It's estimated that more than 40 million people receive speeding tickets each year. And according to the National Motorists Association, Florida tops the list as the state most likely to issue them.
What does that mean for your driving record, driver's license, and insurance rates? All three can be negatively affected if you're caught breaking the speed limit. The consequences of a speeding ticket can include losing your ability to drive and being burdened with an ongoing financial penalty.
The Impact On Your Driving Record
Each traffic citation you receive, whether it's for speeding, careless driving, or driving under the influence, results in points earned on your driving record. Once earned, a point can stay on your record for three years (and even longer in some states).
In Florida, if you're caught speeding up to 15 miles per hour over the posted speed limit, you'll earn three points. If you're caught breaking the speed limit by more than 15 mph, you'll earn four points. And if your speeding causes an accident, you'll earn six points.
As you'll see below, these points can severely hamper your freedom to drive. This is the reason you should always hire an experienced traffic lawyer to help you fight your speeding tickets.
The Impact On Your Driver's License
A single speeding ticket received during the course of a year won't affect your ability to drive. But when enough points accumulate on your driving record, your driver's license can be put in jeopardy.
In Florida, your license can be suspended under the following circumstances:
you receive 12 points with 12 months (a 30-day suspension)
you receive 18 points within 18 months (a 90-day suspension)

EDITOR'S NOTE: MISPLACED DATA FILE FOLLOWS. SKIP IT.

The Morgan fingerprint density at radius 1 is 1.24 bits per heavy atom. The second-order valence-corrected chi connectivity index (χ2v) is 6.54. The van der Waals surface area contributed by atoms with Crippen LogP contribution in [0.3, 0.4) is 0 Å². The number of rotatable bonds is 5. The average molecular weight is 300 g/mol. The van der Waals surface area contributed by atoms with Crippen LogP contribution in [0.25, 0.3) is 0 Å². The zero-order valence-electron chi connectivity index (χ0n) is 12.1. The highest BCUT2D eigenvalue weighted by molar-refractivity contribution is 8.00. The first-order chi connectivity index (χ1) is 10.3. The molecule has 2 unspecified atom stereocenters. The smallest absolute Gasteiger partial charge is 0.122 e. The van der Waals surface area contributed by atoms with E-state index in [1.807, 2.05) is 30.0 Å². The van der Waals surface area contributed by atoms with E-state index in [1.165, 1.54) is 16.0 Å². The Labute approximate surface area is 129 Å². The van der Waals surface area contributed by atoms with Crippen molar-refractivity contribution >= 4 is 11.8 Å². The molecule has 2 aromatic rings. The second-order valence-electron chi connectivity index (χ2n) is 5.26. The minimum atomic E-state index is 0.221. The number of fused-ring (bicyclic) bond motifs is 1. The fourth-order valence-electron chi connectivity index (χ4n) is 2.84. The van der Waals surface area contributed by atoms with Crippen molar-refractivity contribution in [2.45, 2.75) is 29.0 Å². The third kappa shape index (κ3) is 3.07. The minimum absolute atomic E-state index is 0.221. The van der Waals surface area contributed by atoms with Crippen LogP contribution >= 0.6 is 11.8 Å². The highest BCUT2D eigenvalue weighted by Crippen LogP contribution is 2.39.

you receive 24 points within 36 months (a 1-year suspension)
If you receive a ticket for driving above the speed limit, don't just accept the charges and pay the fines. You have the right to contest the charges, which may help you to retain your driving privilege.
The Impact On Your Insurance Rates
Auto insurers calculate premiums with the help of a complicated, proprietary risk model. Part of that model involves the status of your driving record. From the insurer's point of view, the more points you have on your record, the greater the likelihood you'll be involved in an accident.
If your driving record was previously spotless and you recently received a citation for speeding, don't be too concerned. Your insurer is unlikely to automatically raise your rates. (You should still fight the ticket to keep your record clean.) However, if your record was already littered with points, higher insurance rates are almost guaranteed.
Don't let a speeding ticket rob you of your right to drive. Let Skubiak & Rivas help you retain your driving privilege. Our lawyers have decades of combined experience successfully fighting charges related to speeding. Contact us at 407-894-4449 or fill out the form on this page for a free, private consultation.
Rate this Post
which legal services are you particularly interested in?